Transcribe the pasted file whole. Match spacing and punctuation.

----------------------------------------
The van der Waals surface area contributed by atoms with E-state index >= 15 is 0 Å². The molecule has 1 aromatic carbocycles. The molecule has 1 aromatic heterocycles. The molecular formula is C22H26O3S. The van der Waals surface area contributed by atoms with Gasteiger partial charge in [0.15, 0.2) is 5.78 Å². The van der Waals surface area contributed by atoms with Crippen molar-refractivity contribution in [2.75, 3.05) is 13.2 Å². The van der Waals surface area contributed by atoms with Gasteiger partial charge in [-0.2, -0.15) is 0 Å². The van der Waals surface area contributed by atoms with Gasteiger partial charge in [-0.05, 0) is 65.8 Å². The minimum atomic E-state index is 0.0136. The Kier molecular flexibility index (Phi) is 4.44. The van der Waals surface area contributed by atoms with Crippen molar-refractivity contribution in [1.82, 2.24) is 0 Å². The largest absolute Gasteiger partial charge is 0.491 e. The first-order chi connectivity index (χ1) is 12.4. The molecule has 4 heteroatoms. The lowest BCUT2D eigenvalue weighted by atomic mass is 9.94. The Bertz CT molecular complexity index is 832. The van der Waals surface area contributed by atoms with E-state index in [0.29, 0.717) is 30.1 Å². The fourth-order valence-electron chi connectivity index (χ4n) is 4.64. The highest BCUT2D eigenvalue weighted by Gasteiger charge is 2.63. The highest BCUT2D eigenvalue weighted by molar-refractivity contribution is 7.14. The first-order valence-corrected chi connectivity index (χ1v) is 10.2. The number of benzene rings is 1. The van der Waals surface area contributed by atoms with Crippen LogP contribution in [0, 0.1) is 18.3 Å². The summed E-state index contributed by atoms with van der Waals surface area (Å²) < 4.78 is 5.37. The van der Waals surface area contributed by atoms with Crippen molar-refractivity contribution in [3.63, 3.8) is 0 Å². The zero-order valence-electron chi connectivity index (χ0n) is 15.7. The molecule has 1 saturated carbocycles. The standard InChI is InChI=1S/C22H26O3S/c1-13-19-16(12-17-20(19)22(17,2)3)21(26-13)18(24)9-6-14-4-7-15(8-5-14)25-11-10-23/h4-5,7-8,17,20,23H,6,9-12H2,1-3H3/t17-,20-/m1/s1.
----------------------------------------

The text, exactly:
The van der Waals surface area contributed by atoms with E-state index >= 15 is 0 Å². The molecule has 1 aromatic carbocycles. The molecule has 1 aromatic heterocycles. The molecular formula is C22H26O3S. The van der Waals surface area contributed by atoms with Gasteiger partial charge in [0.15, 0.2) is 5.78 Å². The van der Waals surface area contributed by atoms with Crippen molar-refractivity contribution in [2.75, 3.05) is 13.2 Å². The van der Waals surface area contributed by atoms with Gasteiger partial charge in [-0.2, -0.15) is 0 Å². The van der Waals surface area contributed by atoms with Gasteiger partial charge in [-0.05, 0) is 65.8 Å². The minimum atomic E-state index is 0.0136. The Kier molecular flexibility index (Phi) is 4.44. The van der Waals surface area contributed by atoms with Crippen molar-refractivity contribution in [1.82, 2.24) is 0 Å². The largest absolute Gasteiger partial charge is 0.491 e. The first-order chi connectivity index (χ1) is 12.4. The molecule has 4 heteroatoms. The lowest BCUT2D eigenvalue weighted by atomic mass is 9.94. The Bertz CT molecular complexity index is 832. The van der Waals surface area contributed by atoms with E-state index in [0.29, 0.717) is 30.1 Å². The fourth-order valence-electron chi connectivity index (χ4n) is 4.64. The highest BCUT2D eigenvalue weighted by Gasteiger charge is 2.63. The highest BCUT2D eigenvalue weighted by molar-refractivity contribution is 7.14. The first-order valence-corrected chi connectivity index (χ1v) is 10.2. The number of benzene rings is 1. The van der Waals surface area contributed by atoms with Crippen LogP contribution in [0, 0.1) is 18.3 Å². The summed E-state index contributed by atoms with van der Waals surface area (Å²) < 4.78 is 5.37. The van der Waals surface area contributed by atoms with Crippen molar-refractivity contribution in [3.63, 3.8) is 0 Å². The zero-order valence-electron chi connectivity index (χ0n) is 15.7. The molecule has 1 saturated carbocycles. The standard InChI is InChI=1S/C22H26O3S/c1-13-19-16(12-17-20(19)22(17,2)3)21(26-13)18(24)9-6-14-4-7-15(8-5-14)25-11-10-23/h4-5,7-8,17,20,23H,6,9-12H2,1-3H3/t17-,20-/m1/s1.